Comments are not blog posts
Fred Wilson started a discussion about blog comments today. Here is the final paragraph of his post which pretty much sums up his thoughts:
What’s the difference between a great comment and a great blog post? Nothing. What’s the difference between a great commenter and a great blogger? Nothing. At least in theory. It’s time for practice to meet theory.
I don’t buy this for a second. There is no difference between a blog post and a comment? Fred goes so far as saying that Techmeme should track comments just as it does blog posts (which of course also means that Fred doesn’t quite understand how Techmeme works).
The difference between a blog post and a comment is very simple: a blog post is meant to spark discussion – a comment is part of that discussion. Bloggers spend a long time thinking about what they write and maybe edit and rewrite their posts once or twice. Comments, on the other hand, are written within a few minutes and while they themselves can often spark new posts, they are definitely in a different category from blog posts.
Don’t get me wrong – I love comments – I try to write lots of them and few things in blogging make me happier than when my posts spark a conversations in the comments here, on FriendFeed, or anywhere else. There is lots of value in them and in the relationships they can create.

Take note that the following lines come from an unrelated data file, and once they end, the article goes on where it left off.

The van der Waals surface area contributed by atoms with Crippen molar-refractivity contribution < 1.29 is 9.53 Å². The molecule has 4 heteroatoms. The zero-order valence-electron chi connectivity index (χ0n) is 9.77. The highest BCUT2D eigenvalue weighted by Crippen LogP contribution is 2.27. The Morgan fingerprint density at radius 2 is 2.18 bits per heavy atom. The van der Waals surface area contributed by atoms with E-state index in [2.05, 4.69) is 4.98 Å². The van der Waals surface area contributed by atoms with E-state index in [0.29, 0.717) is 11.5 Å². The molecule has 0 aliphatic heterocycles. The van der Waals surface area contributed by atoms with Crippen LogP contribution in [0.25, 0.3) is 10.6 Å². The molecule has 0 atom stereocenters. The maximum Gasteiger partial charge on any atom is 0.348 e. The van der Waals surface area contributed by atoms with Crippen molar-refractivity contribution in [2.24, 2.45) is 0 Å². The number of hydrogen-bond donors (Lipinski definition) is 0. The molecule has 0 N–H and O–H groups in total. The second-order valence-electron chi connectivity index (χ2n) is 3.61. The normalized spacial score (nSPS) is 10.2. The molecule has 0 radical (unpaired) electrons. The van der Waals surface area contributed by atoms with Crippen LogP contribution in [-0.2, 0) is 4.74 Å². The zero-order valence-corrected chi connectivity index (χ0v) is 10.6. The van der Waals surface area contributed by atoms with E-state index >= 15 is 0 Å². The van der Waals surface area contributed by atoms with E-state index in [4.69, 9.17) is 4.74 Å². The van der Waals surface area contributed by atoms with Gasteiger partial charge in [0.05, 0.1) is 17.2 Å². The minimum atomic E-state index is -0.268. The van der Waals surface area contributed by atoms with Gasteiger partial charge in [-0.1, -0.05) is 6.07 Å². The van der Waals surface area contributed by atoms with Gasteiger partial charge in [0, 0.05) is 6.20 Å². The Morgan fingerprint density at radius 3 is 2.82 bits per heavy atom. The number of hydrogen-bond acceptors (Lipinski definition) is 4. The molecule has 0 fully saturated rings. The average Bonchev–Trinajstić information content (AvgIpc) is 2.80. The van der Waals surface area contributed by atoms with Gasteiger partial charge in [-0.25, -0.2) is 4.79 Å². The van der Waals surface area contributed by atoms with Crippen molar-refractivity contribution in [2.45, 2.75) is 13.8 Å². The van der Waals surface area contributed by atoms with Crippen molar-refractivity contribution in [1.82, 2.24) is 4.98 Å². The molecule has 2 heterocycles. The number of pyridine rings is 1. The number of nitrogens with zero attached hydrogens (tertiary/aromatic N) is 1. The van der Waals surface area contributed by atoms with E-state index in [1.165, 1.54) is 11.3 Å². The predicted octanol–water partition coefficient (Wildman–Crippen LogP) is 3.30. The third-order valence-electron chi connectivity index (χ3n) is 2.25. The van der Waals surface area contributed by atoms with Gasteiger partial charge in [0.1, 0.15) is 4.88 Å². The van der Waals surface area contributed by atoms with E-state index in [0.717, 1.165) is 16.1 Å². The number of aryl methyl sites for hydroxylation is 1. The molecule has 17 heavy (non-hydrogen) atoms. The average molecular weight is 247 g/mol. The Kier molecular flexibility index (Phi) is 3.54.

Comments and blog posts are symbiotic – without a blog posts – there can be no blog comments and both have their own kind of value.
Sure – a Twitter tweet, a Flickr photo, or even a change in your Google Talk status can spark a discussion on FriendFeed these days and Steven Hodson would probably rightly say that this is an example of the ever changing landscape of blogging.
However, I think there is a qualitative difference between a well-thought out blog post and a 140 character tweet, just as there is a major difference between a full-scale blog posts and a comment.
Update: Just moments after I post this, a post by Alexander van Elsas shows up in my RSS reader – looks like his thoughts about this are quite similar to mine:
But at the same time I also feel that commenting is easy. Easy, not because the stuff that is written down is obvious in any way. But easy because the original blog writer triggered a commenter to think and react. And that is what Blogging is all about. Some are in it for the money, some are in it for the fun. But a great blog post, no matter what it is about, makes the reader think. And that is what is so hard about blogging.